Newspaper article The Journal (Newcastle, England)

Victoria Tunnel Tour Demand Sees Call Go out for More Guides

Newspaper article The Journal (Newcastle, England)

Victoria Tunnel Tour Demand Sees Call Go out for More Guides

Article excerpt

Byline: TONY HENDERSON HERITAGE a

MORE than 10,000 people a year now walk beneath the streets of Newcastle in what is one of the city's most popular outings.

Business is booming at the Victoria tunnel, with around 50 guided tours a month. But it's a very different business to that for which the tunnel was built - to transport coal under Newcastle from Spital Tongues colliery to the where the Tyne meets the Ouseburn.

The tours began when the Ouseburn Trust took over management of the tunnel six years ago, with guides recently marking the structure's 174th anniversary with an event in the Bigg Market.

Now the tunnel tours are rated number one in things to do when visiting Newcastle by Tripadvisor.

Such has been the success that tours coordinator Clive Goodwin is appealing for more guides to boost the current 34 volunteers.

"The demand for tours is overwhelming, and if we can get more guides we will be able to increase the tours we can offer," says Clive.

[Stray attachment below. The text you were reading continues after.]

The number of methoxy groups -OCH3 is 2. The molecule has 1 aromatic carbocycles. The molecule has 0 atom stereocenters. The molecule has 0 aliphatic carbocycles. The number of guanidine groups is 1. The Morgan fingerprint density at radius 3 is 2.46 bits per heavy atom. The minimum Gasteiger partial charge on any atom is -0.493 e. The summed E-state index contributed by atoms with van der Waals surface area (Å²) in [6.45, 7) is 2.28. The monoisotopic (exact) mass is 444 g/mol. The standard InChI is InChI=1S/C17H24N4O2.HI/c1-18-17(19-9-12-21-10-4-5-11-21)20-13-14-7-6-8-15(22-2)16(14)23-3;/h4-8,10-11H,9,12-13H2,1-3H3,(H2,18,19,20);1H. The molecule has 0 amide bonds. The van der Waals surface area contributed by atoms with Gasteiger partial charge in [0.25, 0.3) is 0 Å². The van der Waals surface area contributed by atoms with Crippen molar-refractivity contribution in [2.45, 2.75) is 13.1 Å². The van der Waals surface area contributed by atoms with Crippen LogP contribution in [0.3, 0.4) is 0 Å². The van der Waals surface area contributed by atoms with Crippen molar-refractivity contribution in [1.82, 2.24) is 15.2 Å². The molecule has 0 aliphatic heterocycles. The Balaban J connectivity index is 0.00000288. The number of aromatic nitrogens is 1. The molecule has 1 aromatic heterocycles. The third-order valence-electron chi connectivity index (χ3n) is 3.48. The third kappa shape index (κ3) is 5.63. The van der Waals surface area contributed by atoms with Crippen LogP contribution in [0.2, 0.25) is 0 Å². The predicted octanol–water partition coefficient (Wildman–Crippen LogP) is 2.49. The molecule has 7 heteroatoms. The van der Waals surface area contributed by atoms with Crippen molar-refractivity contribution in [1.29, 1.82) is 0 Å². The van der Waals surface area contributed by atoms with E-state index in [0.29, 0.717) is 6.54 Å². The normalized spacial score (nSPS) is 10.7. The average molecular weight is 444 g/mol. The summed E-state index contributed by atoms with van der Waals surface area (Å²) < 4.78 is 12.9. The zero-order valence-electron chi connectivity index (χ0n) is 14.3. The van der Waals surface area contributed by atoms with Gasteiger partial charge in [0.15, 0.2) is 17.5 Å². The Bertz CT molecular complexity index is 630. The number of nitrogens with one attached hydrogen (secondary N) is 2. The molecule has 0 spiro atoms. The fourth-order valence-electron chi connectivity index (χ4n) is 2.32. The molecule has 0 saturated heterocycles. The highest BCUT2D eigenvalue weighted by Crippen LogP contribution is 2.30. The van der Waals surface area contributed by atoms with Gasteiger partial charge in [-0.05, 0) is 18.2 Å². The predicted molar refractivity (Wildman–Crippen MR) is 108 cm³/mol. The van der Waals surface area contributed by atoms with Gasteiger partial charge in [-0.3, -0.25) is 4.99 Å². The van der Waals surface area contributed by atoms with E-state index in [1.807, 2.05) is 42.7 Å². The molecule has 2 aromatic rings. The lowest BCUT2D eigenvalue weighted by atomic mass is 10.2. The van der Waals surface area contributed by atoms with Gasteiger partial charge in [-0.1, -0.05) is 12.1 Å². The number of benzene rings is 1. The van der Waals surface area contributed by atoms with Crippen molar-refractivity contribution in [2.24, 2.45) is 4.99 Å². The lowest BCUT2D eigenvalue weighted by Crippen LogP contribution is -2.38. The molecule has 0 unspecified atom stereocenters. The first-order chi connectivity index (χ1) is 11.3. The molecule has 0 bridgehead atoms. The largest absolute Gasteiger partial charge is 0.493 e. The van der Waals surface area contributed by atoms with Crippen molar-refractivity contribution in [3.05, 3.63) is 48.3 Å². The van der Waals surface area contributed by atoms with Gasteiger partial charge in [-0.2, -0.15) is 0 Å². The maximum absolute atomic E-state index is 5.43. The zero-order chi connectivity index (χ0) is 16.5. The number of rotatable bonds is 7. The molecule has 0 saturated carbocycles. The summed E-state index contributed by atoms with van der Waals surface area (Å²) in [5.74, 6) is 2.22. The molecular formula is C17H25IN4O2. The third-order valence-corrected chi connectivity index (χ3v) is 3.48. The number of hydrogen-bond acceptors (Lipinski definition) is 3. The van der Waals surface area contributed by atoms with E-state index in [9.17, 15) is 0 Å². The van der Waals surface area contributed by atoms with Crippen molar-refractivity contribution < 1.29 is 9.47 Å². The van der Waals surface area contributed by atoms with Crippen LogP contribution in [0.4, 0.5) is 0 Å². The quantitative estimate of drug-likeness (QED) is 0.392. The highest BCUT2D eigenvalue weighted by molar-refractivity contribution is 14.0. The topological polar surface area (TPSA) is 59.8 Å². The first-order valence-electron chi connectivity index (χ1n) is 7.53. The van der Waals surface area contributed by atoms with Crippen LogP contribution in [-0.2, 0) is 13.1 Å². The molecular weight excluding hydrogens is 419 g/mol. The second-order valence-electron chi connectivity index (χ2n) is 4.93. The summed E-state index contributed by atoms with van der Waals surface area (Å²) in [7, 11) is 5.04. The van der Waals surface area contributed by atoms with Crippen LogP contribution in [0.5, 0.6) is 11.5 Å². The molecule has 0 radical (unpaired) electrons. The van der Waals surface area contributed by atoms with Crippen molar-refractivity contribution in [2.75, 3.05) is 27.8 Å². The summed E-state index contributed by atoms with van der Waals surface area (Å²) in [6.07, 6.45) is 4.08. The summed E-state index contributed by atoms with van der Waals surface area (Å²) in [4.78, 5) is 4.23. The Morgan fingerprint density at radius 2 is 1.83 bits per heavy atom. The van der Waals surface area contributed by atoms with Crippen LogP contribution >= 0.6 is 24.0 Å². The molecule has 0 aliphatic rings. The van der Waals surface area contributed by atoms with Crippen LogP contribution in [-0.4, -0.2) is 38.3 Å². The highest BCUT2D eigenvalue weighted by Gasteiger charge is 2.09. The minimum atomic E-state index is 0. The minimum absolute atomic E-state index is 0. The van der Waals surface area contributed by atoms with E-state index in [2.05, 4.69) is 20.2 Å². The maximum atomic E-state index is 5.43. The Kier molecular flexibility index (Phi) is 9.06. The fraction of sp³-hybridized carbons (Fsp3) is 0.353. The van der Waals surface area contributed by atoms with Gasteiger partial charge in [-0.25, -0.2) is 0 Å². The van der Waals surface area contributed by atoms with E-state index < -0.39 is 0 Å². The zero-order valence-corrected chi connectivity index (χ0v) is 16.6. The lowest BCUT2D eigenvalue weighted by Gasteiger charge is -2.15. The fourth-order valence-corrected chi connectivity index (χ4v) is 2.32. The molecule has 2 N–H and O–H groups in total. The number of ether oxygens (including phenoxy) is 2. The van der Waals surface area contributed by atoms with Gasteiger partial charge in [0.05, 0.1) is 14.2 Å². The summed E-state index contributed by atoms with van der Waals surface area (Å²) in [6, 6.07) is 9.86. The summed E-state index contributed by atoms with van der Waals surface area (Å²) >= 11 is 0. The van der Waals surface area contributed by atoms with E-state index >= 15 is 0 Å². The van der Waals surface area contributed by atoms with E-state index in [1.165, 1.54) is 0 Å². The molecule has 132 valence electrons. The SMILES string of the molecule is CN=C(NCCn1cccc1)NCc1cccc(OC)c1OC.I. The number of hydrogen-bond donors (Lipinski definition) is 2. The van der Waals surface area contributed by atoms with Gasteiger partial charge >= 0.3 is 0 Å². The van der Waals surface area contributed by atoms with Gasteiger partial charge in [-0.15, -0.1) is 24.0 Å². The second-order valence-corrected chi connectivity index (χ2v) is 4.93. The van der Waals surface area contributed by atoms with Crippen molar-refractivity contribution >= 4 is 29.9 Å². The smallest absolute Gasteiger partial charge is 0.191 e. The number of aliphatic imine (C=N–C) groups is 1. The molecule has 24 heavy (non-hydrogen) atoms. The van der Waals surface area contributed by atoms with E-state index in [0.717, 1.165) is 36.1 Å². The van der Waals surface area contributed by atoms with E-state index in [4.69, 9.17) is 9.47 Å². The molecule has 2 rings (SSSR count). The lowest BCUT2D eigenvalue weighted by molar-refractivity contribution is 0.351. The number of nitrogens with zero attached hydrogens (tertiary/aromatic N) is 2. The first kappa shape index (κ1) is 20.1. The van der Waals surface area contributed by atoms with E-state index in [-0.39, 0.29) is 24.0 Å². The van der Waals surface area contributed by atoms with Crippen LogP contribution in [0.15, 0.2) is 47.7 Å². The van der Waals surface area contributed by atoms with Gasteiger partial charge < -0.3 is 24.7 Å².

"I think the attraction is that the tunnel is a fascinating place which is full of history and it is under the streets of Newcastle, hidden away. It's unique.

"The Victorian engineers who built it were brilliant, but I think they would be amazed at its use today."

Tours for up to 15 people last for around two hours, taking in a distance of three quarters of a mile from the tunnel entrance in Ouse Street.

Guides outline why it was built, the problems the engineers faced, and its later use as a Second World War are raid shelter, accompanied by sound effects.

Visitors can see what remains of its wartime usage, including a cruci-fix from the time fashioned from concrete into which is engraved a list of names.

In addition to the public tours, the tunnel is visited by around 1,200 primary school pupils a year, plus older students and company outings.

The tunnel has also hosted an orchestral performance, a play, and an art exhibition.

The guides recently won the award as Best Volunteer Team at Tyne Wear Museum's 2015 annual award ceremony.

New Guides receive an induction and support from the tunnel coordinator, and are then mentored by experienced guides until they feel ready to lead a tour.

Clive says: "Our guides amaze us with their talents, going way beyond what is expected. Recently one guide assisted hearing impaired visitors by translating the tour into sign language, and a school visit unexpectedly required considerable French interpretation.

"Other guides set up specific tours for taking photographs in the tunnel. This has developed into a light painting evening twice a month."

Some of the Ouseburn Trust's guides have explained why they became involved and why they go back for more.

Kelly Thompson says: "85ft below our beloved city, I have found a home. …

Search by... Author
Show... All Results Primary Sources Peer-reviewed

Oops!

An unknown error has occurred. Please click the button below to reload the page. If the problem persists, please try again in a little while.